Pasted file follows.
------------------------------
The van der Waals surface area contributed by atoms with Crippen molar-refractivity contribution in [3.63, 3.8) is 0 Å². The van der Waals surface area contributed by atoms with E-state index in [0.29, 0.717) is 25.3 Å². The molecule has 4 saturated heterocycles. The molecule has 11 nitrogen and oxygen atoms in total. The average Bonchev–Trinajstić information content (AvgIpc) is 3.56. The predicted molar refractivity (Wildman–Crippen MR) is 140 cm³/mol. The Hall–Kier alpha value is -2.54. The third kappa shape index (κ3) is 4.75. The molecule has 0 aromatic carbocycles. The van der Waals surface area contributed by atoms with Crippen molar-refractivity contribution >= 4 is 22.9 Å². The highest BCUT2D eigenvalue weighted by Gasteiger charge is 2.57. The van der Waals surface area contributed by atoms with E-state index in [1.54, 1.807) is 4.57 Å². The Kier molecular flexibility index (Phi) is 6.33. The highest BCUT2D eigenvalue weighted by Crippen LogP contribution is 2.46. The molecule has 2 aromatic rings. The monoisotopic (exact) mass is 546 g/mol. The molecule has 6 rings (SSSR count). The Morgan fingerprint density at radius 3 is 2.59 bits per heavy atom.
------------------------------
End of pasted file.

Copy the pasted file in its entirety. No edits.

The van der Waals surface area contributed by atoms with Crippen molar-refractivity contribution in [3.63, 3.8) is 0 Å². The van der Waals surface area contributed by atoms with E-state index in [0.29, 0.717) is 25.3 Å². The molecule has 4 saturated heterocycles. The molecule has 11 nitrogen and oxygen atoms in total. The average Bonchev–Trinajstić information content (AvgIpc) is 3.56. The predicted molar refractivity (Wildman–Crippen MR) is 140 cm³/mol. The Hall–Kier alpha value is -2.54. The third kappa shape index (κ3) is 4.75. The molecule has 0 aromatic carbocycles. The van der Waals surface area contributed by atoms with Crippen molar-refractivity contribution >= 4 is 22.9 Å². The highest BCUT2D eigenvalue weighted by Gasteiger charge is 2.57. The van der Waals surface area contributed by atoms with E-state index in [1.54, 1.807) is 4.57 Å². The Kier molecular flexibility index (Phi) is 6.33. The highest BCUT2D eigenvalue weighted by Crippen LogP contribution is 2.46. The molecule has 2 aromatic rings. The monoisotopic (exact) mass is 546 g/mol. The molecule has 6 rings (SSSR count). The Morgan fingerprint density at radius 3 is 2.59 bits per heavy atom.